“Today, sustainability has become a key priority for businesses worldwide. We are seeing organisations embarking on a roadmap to integrate sustainability as an integral part of their strategy and the way they do business. For India as a country, we aim to achieve carbon neutrality by 2070. Achieving carbon neutrality cannot happen without participation, contribution, and support from each other. It is essential to integrate a sustainable way of thinking in our professional and personal lives and adopt LiFE (Lifestyle for Environment),” said Agendra Kumar, Managing Director, Esri India.


“While referring to sustainability, we cannot stress the importance of Geographic information system (GIS) enough. GIS provides a comprehensive platform for integrating and visualising diverse environmental data, enabling stakeholders to make informed decisions by mapping and analysing various sustainability factors. Stakeholders can leverage the capabilities of GIS to gain valuable insights, identify opportunities for improvement and make informed decisions to contribute to a more sustainable future.  It facilitates the overlay of information on land use, biodiversity, water resources and energy consumption onto infrastructure assets, allowing for the identification of patterns, relationships and areas for improvement,” he added.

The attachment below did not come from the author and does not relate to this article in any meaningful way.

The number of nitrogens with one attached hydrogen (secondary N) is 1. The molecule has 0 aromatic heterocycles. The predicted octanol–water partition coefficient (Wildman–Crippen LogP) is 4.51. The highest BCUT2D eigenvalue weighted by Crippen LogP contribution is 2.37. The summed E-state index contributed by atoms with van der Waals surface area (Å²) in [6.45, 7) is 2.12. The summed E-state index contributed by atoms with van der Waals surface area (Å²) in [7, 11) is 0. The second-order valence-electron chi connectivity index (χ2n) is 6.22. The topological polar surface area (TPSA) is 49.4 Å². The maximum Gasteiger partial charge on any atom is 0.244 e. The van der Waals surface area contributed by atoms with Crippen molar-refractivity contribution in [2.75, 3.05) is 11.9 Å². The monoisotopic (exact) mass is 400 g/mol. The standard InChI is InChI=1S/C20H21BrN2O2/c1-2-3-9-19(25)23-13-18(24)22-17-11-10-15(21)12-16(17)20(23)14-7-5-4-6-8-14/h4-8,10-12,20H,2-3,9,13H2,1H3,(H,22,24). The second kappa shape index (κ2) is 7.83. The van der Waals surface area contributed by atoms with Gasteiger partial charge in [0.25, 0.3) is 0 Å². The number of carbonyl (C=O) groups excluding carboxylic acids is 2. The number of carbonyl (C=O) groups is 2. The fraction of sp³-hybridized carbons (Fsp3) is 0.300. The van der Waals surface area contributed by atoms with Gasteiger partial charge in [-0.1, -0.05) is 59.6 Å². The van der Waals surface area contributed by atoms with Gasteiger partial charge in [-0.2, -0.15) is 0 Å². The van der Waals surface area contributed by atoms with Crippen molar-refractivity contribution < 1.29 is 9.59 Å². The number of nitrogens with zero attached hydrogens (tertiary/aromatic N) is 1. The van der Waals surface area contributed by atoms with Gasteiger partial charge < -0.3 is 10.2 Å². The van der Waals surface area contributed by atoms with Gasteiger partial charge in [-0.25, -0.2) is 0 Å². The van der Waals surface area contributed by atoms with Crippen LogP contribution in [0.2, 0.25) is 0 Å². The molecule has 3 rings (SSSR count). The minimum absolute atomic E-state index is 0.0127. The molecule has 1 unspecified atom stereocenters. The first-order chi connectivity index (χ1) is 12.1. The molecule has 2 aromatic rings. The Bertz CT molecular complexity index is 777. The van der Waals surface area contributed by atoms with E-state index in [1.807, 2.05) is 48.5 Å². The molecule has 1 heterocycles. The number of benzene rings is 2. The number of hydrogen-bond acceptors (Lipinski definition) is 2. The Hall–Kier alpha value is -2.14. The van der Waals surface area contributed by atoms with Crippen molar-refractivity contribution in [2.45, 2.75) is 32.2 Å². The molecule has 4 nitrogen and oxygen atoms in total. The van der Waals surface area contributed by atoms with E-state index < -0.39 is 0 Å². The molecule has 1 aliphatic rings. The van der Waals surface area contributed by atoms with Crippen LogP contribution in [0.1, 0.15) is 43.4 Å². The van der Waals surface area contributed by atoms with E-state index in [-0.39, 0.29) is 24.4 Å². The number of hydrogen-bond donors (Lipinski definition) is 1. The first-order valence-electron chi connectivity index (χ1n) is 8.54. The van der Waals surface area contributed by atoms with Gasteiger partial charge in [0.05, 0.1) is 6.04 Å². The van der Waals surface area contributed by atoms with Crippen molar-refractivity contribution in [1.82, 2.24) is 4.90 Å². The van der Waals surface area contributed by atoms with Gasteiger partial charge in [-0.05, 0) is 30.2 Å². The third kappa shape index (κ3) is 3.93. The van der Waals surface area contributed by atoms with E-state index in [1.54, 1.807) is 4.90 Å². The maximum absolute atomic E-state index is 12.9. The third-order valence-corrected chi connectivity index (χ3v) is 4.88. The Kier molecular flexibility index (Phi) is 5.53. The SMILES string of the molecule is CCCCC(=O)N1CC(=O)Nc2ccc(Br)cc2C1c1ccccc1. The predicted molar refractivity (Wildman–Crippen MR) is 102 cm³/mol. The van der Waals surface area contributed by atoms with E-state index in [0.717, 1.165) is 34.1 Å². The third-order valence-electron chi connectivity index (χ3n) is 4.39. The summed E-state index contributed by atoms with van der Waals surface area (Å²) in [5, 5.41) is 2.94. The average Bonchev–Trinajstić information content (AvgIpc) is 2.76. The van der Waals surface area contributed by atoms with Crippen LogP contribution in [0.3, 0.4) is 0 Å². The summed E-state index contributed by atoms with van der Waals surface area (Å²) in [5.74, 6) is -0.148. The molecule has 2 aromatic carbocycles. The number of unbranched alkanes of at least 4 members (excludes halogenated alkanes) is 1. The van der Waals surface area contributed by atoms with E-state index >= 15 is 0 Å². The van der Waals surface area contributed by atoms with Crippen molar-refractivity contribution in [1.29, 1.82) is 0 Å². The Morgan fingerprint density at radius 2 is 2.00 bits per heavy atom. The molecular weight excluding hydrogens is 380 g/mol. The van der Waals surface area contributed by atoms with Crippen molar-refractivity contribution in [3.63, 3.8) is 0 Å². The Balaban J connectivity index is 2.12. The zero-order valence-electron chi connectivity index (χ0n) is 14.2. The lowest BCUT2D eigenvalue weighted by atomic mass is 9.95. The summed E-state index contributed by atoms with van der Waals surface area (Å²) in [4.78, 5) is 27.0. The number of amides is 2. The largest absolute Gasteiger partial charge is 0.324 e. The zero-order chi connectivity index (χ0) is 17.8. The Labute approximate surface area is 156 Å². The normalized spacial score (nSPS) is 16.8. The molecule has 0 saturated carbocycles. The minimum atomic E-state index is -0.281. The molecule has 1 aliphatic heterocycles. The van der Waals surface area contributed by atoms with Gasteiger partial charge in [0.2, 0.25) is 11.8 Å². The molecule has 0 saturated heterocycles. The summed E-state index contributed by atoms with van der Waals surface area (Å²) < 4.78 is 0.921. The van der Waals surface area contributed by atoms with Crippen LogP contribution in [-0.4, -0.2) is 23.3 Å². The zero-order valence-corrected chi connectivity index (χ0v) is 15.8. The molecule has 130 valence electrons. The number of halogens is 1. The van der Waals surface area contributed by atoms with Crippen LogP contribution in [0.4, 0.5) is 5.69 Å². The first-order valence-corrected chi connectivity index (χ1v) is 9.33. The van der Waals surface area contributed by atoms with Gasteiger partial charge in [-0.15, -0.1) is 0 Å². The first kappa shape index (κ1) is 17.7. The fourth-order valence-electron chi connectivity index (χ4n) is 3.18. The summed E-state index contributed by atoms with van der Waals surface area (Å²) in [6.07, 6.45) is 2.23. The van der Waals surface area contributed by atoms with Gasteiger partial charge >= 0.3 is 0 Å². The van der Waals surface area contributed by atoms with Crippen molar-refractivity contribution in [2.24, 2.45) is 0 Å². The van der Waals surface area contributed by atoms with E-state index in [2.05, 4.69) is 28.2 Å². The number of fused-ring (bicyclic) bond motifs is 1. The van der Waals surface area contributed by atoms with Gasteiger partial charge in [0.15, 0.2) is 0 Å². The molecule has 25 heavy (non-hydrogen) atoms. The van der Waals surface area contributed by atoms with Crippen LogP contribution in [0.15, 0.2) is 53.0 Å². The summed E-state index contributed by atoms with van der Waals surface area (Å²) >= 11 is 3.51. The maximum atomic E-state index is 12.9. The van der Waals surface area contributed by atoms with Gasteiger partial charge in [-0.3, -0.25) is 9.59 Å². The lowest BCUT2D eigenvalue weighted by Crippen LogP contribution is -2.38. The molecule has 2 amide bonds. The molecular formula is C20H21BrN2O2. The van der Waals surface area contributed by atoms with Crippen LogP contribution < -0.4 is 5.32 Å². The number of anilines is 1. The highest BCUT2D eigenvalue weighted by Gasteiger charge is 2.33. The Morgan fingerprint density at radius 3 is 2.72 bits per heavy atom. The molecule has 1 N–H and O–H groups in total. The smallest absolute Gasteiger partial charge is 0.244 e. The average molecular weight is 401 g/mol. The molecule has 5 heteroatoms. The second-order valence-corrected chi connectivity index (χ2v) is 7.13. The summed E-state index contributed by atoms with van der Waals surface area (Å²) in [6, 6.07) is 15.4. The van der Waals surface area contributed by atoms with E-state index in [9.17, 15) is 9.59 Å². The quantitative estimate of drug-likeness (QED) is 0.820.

Human Sustainability in the Climate Crisis

The mental health toll of the climate crisis is no longer a hidden cost. In 2024, expect to see increased recognition of the link between climate anxiety, depression and decreased productivity. Businesses are starting to understand that employee well-being is vital for a resilient workforce.

According to media reports, confirming a correlation between the exposure to particulate matter (PM) in the air and mental health, the Indian Council of Medical Research (ICMR) has told the National Green Tribunal (NGT) that fine PM2.5 and coarse PM 10 have been associated with an increased risk of depression, anxiety, and mood swings.